His house in Finca Vigia, Havana, hosts today foreign and domestic visitors participating in tours scheduled at the festival to visit places with heritage value in this capital city.
According to director of the house museum Ada Rosa Alfonso, Hemingway sought always to find good places for his writing, such as France, Spain, Key West, among others.
“But it was in Cuba where he lived and worked more than anywhere else”, she said.
Many sites of the coastal community of Cojimar and the streets, buildings and people of Havana fed the imagination of the author of For Whom the Bell Tolls and even were the stage of his works.
Hemingway, Nobel Prize for Literature winner in 1954, wrote in Cuba “Across the River and Into the Trees”, “A Moveable Feast”, “Gulf Islands” and “The Old Man and the Sea”.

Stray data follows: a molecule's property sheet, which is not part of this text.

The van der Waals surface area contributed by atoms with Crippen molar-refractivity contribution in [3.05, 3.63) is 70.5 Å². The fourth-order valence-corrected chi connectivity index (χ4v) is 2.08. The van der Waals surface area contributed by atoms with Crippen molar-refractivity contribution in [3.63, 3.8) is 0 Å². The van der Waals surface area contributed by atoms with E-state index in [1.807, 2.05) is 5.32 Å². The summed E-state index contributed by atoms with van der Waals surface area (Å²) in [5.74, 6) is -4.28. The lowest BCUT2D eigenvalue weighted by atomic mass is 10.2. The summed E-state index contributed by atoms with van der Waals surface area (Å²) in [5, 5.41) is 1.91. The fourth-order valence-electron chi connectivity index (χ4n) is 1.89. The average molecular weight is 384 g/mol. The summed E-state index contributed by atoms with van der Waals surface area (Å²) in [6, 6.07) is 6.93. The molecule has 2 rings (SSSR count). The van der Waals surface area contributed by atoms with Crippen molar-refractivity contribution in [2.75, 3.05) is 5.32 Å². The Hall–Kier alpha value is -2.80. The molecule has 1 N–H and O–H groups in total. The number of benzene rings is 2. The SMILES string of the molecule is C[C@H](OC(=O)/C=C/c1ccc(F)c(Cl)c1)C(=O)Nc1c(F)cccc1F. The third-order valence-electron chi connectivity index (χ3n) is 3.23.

Finca Vigia, built in 1887 by Catalan architect Miguel Pascual y Baguer, still has the aura of the legendary novelist: his favorite chair, his large library, the dining room resembling a Spanish tavern and his dearest yacht Pilar.
The house is surrounded by lush tropical vegetation predominant in several hectares of the San Francisco de Paula community, some 15 kilometers from downtown Havana.
Various tours on different subjects across museums in Havana are included in the program of the Habanarte festival, organized by cultural institutions and tourist agency Paradiso.
On July 21, 1962, the house was declared a museum and according to historical records, it is the first institution in the world created to promote Hemingway’s work and life.
Until September 13th, with the slogan “All art at once”, Habanarte seeks to provide foreign tourists with the chance to know all local cultural expressions, although the choice is offered the same to Cuban public, said vice minister of Culture Fernando Rojas.